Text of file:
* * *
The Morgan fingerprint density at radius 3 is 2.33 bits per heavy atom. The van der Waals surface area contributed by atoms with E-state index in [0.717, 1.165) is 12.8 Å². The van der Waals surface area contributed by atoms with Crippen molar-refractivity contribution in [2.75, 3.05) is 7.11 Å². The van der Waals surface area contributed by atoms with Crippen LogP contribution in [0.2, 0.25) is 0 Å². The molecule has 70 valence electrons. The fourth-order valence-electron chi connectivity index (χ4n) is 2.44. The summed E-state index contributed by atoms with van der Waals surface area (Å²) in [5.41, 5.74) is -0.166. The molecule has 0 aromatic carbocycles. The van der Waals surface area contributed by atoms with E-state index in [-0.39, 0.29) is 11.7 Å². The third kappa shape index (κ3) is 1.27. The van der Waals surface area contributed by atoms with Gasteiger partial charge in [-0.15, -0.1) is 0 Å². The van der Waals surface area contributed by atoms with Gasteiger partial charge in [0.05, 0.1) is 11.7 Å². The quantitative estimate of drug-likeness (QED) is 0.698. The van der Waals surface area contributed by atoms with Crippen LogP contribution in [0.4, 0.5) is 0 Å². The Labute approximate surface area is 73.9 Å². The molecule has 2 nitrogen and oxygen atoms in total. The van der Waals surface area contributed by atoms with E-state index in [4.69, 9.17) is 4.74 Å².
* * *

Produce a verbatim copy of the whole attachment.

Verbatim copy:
The Morgan fingerprint density at radius 3 is 2.33 bits per heavy atom. The van der Waals surface area contributed by atoms with E-state index in [0.717, 1.165) is 12.8 Å². The van der Waals surface area contributed by atoms with Crippen molar-refractivity contribution in [2.75, 3.05) is 7.11 Å². The van der Waals surface area contributed by atoms with Crippen LogP contribution in [0.2, 0.25) is 0 Å². The molecule has 70 valence electrons. The fourth-order valence-electron chi connectivity index (χ4n) is 2.44. The summed E-state index contributed by atoms with van der Waals surface area (Å²) in [5.41, 5.74) is -0.166. The molecule has 0 aromatic carbocycles. The van der Waals surface area contributed by atoms with E-state index in [-0.39, 0.29) is 11.7 Å². The third kappa shape index (κ3) is 1.27. The van der Waals surface area contributed by atoms with Gasteiger partial charge in [-0.15, -0.1) is 0 Å². The van der Waals surface area contributed by atoms with Gasteiger partial charge in [0.05, 0.1) is 11.7 Å². The quantitative estimate of drug-likeness (QED) is 0.698. The van der Waals surface area contributed by atoms with Crippen LogP contribution in [0.4, 0.5) is 0 Å². The Labute approximate surface area is 73.9 Å². The molecule has 2 nitrogen and oxygen atoms in total. The van der Waals surface area contributed by atoms with E-state index in [4.69, 9.17) is 4.74 Å².